When you start to talk about drugs and alcohol with your kids, you want to make sure you’re relating to them in a way they understand. Preschoolers don’t respond to the same logic as older kids and vice versa. Take advantage of “teachable moments.” If you see a character in a movie or on TV with a cigarette, talk about smoking and what it does to a person’s body. This can lead to a talk about other drugs and how they can harm. 

    As kids grow older, start talks by asking them what they’ve heard about drugs and what they think about them. Plan a quiet time with your child when neither of you will have other distractions, and ask in a nonjudgmental, open-ended way, so you’re more likely to get an honest response. Teens who feel like their point of view is valued may be more willing to engage in a conversation. You don’t need to agree with everything your teen says; you just need to make it clear you are listening. 


    It’s OK not to have all the answers. There are some great online resources that can support you and your child to find out the facts together. By looking together, your child knows you are happy to help them.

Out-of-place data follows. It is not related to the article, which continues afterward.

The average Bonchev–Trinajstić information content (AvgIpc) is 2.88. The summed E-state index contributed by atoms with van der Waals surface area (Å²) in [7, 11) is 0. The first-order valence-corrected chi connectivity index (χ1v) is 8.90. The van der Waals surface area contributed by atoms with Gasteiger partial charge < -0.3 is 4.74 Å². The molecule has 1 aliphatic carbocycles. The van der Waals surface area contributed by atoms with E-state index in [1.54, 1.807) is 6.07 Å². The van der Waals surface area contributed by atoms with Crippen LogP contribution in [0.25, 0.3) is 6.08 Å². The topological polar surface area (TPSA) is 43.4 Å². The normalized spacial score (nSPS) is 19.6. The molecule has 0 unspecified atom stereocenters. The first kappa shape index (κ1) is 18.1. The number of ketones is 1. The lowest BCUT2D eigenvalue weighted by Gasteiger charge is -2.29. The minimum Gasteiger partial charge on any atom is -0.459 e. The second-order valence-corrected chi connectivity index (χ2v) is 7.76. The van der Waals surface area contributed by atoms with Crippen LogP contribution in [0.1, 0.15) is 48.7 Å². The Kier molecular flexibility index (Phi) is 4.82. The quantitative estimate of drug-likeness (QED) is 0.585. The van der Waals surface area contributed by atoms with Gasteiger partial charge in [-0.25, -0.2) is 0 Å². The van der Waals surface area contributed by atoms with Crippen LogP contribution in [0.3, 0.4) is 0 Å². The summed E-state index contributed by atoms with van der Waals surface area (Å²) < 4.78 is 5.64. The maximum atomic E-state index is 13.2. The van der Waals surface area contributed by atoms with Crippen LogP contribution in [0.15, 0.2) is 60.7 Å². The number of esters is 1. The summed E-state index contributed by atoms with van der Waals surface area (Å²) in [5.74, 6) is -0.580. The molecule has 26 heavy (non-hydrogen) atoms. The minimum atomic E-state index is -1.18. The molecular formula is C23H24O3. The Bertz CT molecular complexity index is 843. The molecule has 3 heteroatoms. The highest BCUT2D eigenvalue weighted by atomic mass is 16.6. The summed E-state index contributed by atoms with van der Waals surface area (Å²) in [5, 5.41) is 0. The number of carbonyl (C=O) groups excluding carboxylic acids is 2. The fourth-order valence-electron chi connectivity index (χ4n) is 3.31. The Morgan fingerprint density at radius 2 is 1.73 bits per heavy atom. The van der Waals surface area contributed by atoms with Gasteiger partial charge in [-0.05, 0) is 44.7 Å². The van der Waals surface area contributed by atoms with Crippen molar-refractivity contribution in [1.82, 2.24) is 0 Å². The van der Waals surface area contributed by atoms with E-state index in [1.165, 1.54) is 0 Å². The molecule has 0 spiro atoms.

Stick to the facts. If you exaggerate the harms or dangers you will sound less knowledgeable. You can include basic information such as explaining that a drug can come from plants (such as cannabis or tobacco) or be manufactured (such as fentanyl, ecstasy and ice). Let your child know that drugs can affect how we feel, think, and behave. 

    Kids are less likely than adults to take long-term consequences into account when making the decision to do drugs. It’s a good idea to talk about the immediate consequences of substance abuse with children and teens. Talk about the legal issues — jail time and fines — and the possibility that they or someone else might be killed or seriously injured. 

    Stay up to date with drug street names and how different drugs affect the body so you can give out the right information. If you don’t have the answers, let your child know that you will find out what they want to know.


    Your child should have no doubts about where you stand on substance use. Make it clear that you disapprove of all vaping, nicotine, and drug use. Enforce a definitive rule about not smoking or using drugs, then give them the reasons why it’s so important to follow that rule. Drugs are dangerous both physically and mentally, and you want them to live their best lives because you love them so much.